#BTExplores From Street Style To Hot Air Balloons, Designer Priyanka Modi Tells You How To Vacay In Kenya

Here's why Masai Mara should be on your post-lockdown wanderlust list.

I was only 9 years old when I travelled for a vacation in Kenya with my family. I remember how we used to plan our destinations back then, with all of us bent over a map of the world!

There are some places that leave such a lasting impression on you that even after years, even though you might not remember every detail you distinctly remember how it made you feel. Masai Mara is definitely once such place.

My love for big expanses, wildlife and adventure isn’t really a secret and hence Africa is always on my travel list. But it is my very first trip there, 3 decades ago, that’s still the most special to me.

My mother used to make us write these small journals at the end of the day so that we document our experience. It was such a great way to relive those memories, things that would otherwise be lost to you over time. So every night, I’d jot down the day’s events and stick coins, feathers, maps, brochures, even certificates we would get for our adventure sports/activities – any souvenirs that we collected during the day. It was whilst perusing through that journal when I realized, that I so deeply wanted to express my love for that most fascinating of places.


As a kid that loved wildlife, Masai Mara was a larger-than-life adventure!

 Of course, when we were going I had my own expectations, but when we got there I realized how small and limited they were in comparison to reality. There were times when elephants and giraffes would walk up to our viewing-deck or we’d land up having lunch next to a pride of lions lazing a 100 meters away, and yes some people could be very apprehensive about this, but for me, it was a pure and unadulterated thrill.

A house made of mud...

On our first day, we stayed at the Norfolk Hotel, which is around 300 km outside of Masai Mara. The Norfolk was a great property to unwind after a long flight and a lot of tourists commenced their safari from there. We moved to The Mountain Lodge from there, which was approximately 52 km from the Masai Mara National Reserve. The lodge is built on stilts with wooden balconies all around and it stands in the middle of this dense forest and a huge lake behind.

A lot of animals come to this water reserve. There was also an underground passage from this lodge all the way to the lake, where you could watch all the animals up close without disturbing them. In Masai Mara, we stayed at the Mara Serena Safari Lodge with rooms that looked like they were made of mud. All the structures inside the lodge looked one with the savannah – organic shapes, candle-lit interiors and wall art that imitated the local neighbourhood.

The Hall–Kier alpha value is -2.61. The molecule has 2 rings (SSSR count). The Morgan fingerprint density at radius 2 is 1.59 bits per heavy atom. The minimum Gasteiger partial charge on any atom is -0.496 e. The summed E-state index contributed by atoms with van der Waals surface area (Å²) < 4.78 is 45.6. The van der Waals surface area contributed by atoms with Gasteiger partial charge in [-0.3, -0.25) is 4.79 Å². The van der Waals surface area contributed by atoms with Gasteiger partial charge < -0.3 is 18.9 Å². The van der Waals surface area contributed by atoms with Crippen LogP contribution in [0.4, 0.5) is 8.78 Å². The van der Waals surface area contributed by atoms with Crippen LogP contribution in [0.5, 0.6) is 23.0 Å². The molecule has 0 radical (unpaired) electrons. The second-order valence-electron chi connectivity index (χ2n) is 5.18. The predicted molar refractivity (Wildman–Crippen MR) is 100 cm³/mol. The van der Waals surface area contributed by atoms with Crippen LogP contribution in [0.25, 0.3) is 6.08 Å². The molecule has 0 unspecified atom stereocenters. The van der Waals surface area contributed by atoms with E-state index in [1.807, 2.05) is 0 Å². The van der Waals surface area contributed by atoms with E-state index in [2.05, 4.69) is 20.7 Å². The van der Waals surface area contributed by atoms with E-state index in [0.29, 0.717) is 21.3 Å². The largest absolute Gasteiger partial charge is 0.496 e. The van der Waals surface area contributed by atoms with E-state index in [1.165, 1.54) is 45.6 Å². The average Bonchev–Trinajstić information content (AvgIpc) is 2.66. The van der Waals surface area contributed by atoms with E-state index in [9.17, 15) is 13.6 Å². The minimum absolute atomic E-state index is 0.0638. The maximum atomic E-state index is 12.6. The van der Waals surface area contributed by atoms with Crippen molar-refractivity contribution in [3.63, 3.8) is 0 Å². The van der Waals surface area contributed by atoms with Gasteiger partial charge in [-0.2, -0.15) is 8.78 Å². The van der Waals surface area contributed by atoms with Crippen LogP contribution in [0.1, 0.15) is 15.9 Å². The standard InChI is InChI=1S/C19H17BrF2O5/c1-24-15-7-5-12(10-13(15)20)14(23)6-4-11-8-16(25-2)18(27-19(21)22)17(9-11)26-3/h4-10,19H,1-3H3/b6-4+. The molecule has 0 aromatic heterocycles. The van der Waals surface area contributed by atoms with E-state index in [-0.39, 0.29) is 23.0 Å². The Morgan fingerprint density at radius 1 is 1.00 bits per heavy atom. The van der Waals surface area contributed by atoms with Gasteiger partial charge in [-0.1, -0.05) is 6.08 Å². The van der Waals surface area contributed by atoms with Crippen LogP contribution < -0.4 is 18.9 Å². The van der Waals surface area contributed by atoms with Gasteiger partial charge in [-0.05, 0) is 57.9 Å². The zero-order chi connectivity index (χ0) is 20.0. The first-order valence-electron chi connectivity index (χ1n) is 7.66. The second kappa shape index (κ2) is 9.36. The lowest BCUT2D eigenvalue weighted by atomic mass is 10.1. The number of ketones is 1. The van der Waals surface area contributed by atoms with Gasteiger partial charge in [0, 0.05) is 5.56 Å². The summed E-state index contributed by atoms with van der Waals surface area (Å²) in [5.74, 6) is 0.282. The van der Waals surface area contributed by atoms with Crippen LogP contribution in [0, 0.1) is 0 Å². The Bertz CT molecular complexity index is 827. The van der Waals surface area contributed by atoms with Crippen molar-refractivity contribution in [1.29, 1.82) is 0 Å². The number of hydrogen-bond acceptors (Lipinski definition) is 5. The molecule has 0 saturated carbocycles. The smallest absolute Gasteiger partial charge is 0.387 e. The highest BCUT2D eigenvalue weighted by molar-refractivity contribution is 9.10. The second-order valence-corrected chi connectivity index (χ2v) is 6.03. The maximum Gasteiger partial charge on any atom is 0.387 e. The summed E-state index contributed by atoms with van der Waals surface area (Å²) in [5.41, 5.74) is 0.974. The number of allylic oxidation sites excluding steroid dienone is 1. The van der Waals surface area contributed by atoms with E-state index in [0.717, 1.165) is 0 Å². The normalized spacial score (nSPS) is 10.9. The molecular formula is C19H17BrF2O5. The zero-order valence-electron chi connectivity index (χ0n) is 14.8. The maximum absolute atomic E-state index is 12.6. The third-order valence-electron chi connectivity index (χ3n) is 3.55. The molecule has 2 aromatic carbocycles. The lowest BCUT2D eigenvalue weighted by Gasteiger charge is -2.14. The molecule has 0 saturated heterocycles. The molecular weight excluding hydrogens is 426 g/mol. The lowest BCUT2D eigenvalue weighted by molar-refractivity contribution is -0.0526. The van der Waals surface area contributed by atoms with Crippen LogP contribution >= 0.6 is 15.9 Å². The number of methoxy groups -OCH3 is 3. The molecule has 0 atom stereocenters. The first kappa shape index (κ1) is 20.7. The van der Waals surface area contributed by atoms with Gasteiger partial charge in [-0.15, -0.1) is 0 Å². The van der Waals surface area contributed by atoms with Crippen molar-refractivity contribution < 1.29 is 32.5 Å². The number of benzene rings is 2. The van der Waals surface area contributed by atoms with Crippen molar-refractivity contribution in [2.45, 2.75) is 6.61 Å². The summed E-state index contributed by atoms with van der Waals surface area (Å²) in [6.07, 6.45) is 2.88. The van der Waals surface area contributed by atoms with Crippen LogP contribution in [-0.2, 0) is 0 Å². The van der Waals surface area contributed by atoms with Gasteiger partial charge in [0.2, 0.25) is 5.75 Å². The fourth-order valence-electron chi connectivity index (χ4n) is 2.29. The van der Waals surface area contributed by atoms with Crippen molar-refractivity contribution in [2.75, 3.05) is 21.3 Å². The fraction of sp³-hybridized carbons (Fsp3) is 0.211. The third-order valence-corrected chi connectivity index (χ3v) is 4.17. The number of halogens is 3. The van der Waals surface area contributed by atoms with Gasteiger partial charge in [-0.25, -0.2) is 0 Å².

When I had gone to Africa circa 1986, I found that the country was deeply rooted in its culture. They had not diversified how European countries had – cuisine, art, lifestyle, everything was very native. Even India over centuries absorbed colonial and Mughal influences to present a variegated identity.

 But in Africa, they stuck to who they were. I’m not just referring to the tribal groups, but people outside these groups wore elements that were a mark of their native place – like a turban or a body wrap – with their everyday uniform. Even in the hotels or lodges, the interiors were done keeping in mind the local communities and their customs, which is a true mark of sustainable development.


We explored a lot and traversed through The Amboseli National Park, Lake Nakuru and the Masai Mara National Reserve. The Mara River that flows through the Masai Mara National Reserve was a sight to behold as we saw hippopotamuses, crocodiles and waterbucks sleeping under the sun or just prancing in the water.

Even though I have a soft spot for giraffes and zebras, during the safaris we also ended up seeing what is known as The Big 5 in Africa, the lions, leopards, elephants, buffaloes and the rhino!

It was a surreal once-in-a-lifetime experience – the feeling you get when you see nature in its most untamed form. A very large part of the African community truly exists harmoniously with nature, and respects wildlife and its need for untouched habitats – something that the world should learn from.


My parents took us to the Nairobi NV Lunar Park, which is like an adventure park with games and rides. That was really fun!